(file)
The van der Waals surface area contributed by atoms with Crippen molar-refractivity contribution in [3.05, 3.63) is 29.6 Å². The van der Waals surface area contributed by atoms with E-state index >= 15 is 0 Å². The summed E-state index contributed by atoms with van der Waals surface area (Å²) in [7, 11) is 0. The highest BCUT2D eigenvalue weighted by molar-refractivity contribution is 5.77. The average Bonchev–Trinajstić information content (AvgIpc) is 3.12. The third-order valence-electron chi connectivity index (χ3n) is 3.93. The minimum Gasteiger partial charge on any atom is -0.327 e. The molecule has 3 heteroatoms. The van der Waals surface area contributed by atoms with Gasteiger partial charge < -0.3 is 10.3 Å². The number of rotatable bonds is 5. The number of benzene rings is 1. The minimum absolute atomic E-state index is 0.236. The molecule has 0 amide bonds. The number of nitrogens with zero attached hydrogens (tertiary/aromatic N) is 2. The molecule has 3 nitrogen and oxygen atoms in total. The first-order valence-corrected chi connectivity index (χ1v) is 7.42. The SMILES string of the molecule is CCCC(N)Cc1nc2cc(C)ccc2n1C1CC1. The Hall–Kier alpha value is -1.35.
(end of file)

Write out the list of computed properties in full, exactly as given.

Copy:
The van der Waals surface area contributed by atoms with Crippen molar-refractivity contribution in [3.05, 3.63) is 29.6 Å². The van der Waals surface area contributed by atoms with E-state index >= 15 is 0 Å². The summed E-state index contributed by atoms with van der Waals surface area (Å²) in [7, 11) is 0. The highest BCUT2D eigenvalue weighted by molar-refractivity contribution is 5.77. The average Bonchev–Trinajstić information content (AvgIpc) is 3.12. The third-order valence-electron chi connectivity index (χ3n) is 3.93. The minimum Gasteiger partial charge on any atom is -0.327 e. The molecule has 3 heteroatoms. The van der Waals surface area contributed by atoms with Gasteiger partial charge < -0.3 is 10.3 Å². The number of rotatable bonds is 5. The number of benzene rings is 1. The minimum absolute atomic E-state index is 0.236. The molecule has 0 amide bonds. The number of nitrogens with zero attached hydrogens (tertiary/aromatic N) is 2. The molecule has 3 nitrogen and oxygen atoms in total. The first-order valence-corrected chi connectivity index (χ1v) is 7.42. The SMILES string of the molecule is CCCC(N)Cc1nc2cc(C)ccc2n1C1CC1. The Hall–Kier alpha value is -1.35.